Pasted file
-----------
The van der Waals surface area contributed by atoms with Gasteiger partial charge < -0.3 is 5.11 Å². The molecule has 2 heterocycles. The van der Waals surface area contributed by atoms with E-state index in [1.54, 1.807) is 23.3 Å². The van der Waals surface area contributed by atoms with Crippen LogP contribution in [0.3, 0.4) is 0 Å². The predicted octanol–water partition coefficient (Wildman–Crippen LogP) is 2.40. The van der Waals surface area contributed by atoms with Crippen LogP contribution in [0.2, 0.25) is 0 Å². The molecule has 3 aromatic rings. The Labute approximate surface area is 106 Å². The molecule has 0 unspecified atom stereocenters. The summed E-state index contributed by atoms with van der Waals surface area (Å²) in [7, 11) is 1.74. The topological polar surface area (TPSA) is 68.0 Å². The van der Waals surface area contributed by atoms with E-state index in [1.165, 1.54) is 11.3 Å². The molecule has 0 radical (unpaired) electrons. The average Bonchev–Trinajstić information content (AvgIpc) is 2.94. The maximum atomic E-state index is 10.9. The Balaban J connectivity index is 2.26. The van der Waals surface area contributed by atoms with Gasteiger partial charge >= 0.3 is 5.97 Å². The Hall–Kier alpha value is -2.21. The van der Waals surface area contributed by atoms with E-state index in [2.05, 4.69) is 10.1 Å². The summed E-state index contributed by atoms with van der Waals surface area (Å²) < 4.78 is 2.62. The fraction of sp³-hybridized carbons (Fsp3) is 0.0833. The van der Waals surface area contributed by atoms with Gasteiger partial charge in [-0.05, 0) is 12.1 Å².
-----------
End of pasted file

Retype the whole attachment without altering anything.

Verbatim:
The van der Waals surface area contributed by atoms with Gasteiger partial charge < -0.3 is 5.11 Å². The molecule has 2 heterocycles. The van der Waals surface area contributed by atoms with E-state index in [1.54, 1.807) is 23.3 Å². The van der Waals surface area contributed by atoms with Crippen LogP contribution in [0.3, 0.4) is 0 Å². The predicted octanol–water partition coefficient (Wildman–Crippen LogP) is 2.40. The van der Waals surface area contributed by atoms with Crippen LogP contribution in [0.2, 0.25) is 0 Å². The molecule has 3 aromatic rings. The Labute approximate surface area is 106 Å². The molecule has 0 unspecified atom stereocenters. The summed E-state index contributed by atoms with van der Waals surface area (Å²) in [7, 11) is 1.74. The topological polar surface area (TPSA) is 68.0 Å². The van der Waals surface area contributed by atoms with E-state index in [1.165, 1.54) is 11.3 Å². The molecule has 0 radical (unpaired) electrons. The average Bonchev–Trinajstić information content (AvgIpc) is 2.94. The maximum atomic E-state index is 10.9. The Balaban J connectivity index is 2.26. The van der Waals surface area contributed by atoms with Gasteiger partial charge >= 0.3 is 5.97 Å². The Hall–Kier alpha value is -2.21. The van der Waals surface area contributed by atoms with E-state index in [2.05, 4.69) is 10.1 Å². The summed E-state index contributed by atoms with van der Waals surface area (Å²) < 4.78 is 2.62. The fraction of sp³-hybridized carbons (Fsp3) is 0.0833. The van der Waals surface area contributed by atoms with Gasteiger partial charge in [-0.05, 0) is 12.1 Å².